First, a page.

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Lawyer who harassed a gay University of Michigan student is suing for his old job

Lawyer who harassed a gay University of Michigan student is suing for his old job

Andrew Shirvell is suing to get the job he had while he tormented a gay student body president of the University of Michigan.

The former state assistant attorney general filed a federal wrongful termination lawsuit this week (7 November).

According to the Detroit Press Mike Cox, the attorney general who fired him in 2010, is one of the people named in the suit.

Shirvell engaged in a one-man, anti-gay campaign against former University of Michigan Student Body President Chris Armstrong. 

The then state employee would show up at public events to condemn what he called Armstrong’s ‘radical homosexual agenda.’ 

Shirvell also appeared at the student’s home three times – including once at 1.30am, harassed Armstrong’s friends as they were socializing, tried to get him fired from his job and posted online attacks about the student.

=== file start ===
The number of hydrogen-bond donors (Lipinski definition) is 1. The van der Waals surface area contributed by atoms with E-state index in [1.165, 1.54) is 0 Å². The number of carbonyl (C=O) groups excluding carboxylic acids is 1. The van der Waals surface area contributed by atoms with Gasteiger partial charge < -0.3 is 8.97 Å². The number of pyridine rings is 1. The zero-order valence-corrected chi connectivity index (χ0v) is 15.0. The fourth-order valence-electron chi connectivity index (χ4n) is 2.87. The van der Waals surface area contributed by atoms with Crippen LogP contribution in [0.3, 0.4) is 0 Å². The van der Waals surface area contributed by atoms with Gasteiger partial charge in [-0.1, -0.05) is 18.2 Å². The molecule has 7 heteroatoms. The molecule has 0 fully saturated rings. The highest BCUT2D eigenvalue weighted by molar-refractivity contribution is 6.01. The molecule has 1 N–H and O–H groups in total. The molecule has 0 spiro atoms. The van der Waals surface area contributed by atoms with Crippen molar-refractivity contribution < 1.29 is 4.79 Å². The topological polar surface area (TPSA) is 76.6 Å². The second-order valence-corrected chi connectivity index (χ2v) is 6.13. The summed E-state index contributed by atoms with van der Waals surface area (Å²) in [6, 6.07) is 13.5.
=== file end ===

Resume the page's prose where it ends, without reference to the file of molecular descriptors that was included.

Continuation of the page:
In 2010 November, then Attorney General Cox fired Shirvell for ‘conduct unbecoming a state employee, especially that of an assistant attorney general.’

Shirvell appealed to the Michigan Civil Service Commission which ruled, in 2012 March, he engaged in ‘hate speech’ on a blog and ‘physical and mental harassment.’

Armstrong, who graduated in 2011, sued Shirvell, accusing him of of defamation and emotional distress. He offered to drop the lawsuit if Shirvell apologized but the lawyer refused.

The ex-state attorney has maintained all of his actions were protected under the free speech provisions of the First Amendment

In August 2012, a jury in a US District Court awarded Armstrong $4.5 (€3.4) million.

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